Have you seen Slumdog Millionaire yet? What about the Wrestler? Both of these outstanding films offer many poignant scenes, powerful performances, and excellent dialogue. Both movies should collect at least a few Oscars tonight.
Yet one often overlooked feature of both films remains their depiction of the allure and danger of crowds. A mob scene, fueled by religious hatred, leads to a brutal massacre in Slumdog Millionaire that haunts the main character. Unfortunately, as the recent televised terrorist attacks in Mumbai show, religious intolerance remains a huge problem both within India and between India and Pakistan.
Likewise, The Wrestler shows the pleasures for a star pe- whether as a wrestler or stripper – of a crowd’s attention and brief affection. Yet the film also discloses both the fragility of the crowd’s affection – and ugly underside that can emerge. Wresting crowds scream for righteous violence, pushing performers to both abuse their rivals and themselves to appease the calls for literal blood. How far have we really come since ancient Roman gladiators?
Further, both award-winning films show how individuals need to connect and overcome isolation. Authentic, private conversations offer a chance for characters to find solace, friendship, and love.
The Wrestler gives glimpses into the possibilities for a broken father-daughter relationship with seaside walks and talks. Yet it also painfully portrays the gap between vague intentions and actual commitment when a father fails to ask questions, listen to, and pay attention to his daughter.
In the film, the wrestler knows almost nothing about his daughter – and can only relate on a superficial role to role manner. Without giving away too much of the plot, the main character’s inability to really talk to and care about females leads to dangerous dependence on worshiping crowds. He could relate to groups of people – and his profession encouraged relating based on stereotypes. This failure to engage with individuals instead of abstract types causes many painful mistakes – and helps push the Wrestler over the edge.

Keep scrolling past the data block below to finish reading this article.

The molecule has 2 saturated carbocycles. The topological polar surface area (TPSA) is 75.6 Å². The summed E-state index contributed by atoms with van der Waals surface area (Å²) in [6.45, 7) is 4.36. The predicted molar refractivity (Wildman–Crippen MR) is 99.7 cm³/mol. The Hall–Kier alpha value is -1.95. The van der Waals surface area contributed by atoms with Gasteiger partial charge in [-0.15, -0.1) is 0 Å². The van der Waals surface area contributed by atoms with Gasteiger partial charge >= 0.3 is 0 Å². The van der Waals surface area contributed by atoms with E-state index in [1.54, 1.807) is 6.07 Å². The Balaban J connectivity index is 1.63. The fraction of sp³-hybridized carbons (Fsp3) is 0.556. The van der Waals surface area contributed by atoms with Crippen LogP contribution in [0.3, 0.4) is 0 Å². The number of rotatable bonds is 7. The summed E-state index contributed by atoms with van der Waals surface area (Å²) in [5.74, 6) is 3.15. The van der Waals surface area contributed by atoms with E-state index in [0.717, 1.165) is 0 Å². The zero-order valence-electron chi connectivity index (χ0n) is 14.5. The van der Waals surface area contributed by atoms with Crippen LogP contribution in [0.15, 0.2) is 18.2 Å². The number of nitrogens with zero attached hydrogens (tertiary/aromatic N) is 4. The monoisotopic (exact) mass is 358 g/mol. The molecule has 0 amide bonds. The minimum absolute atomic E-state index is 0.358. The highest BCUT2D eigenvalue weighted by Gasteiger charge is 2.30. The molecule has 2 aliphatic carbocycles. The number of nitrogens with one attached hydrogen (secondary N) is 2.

I recognize that creating space for authentic classroom conversations, especially in a second, third, or fourth language is difficult. Private English tutors often form a closer, more natural bond while teaching English than many adult education English teachers working with large classes. That’s probably inevitable since numbers do matter. After all, tutors can tailor their private English lessons to their clients and allow natural conversations to evolve.
Yet caring, thoughtful English teachers can also carve out some space for students to express their thoughts and share their experience in both classroom discussions and private conversations. Conversation practice, however, makes English class far more student-centered and gives students a chance to learn by doing. In fact, I consider teaching conversation skills to be an essential skill for everyone – parents, children, immigrants, workers, wrestlers, policeman, and family members. Conversation allows us to learn about others, explore our own lives, and overcome loneliness. Just asking questions, listening to responses, and exchanging a few reflective words can deepen and improve relationships – inside a classroom and outside in the world.
Authentic conversations as the healthy counter to mindless violence of crazed crowds can be clearly seen in both Slumdog Millionaire and The Wrestler. Perhaps that message will reach some of the estimated 1 billion people watching the Oscar show later tonight on television and at parties. I hope so.
As Thomas Mann wrote, “Silence isolates… Conversation is civilization itself.”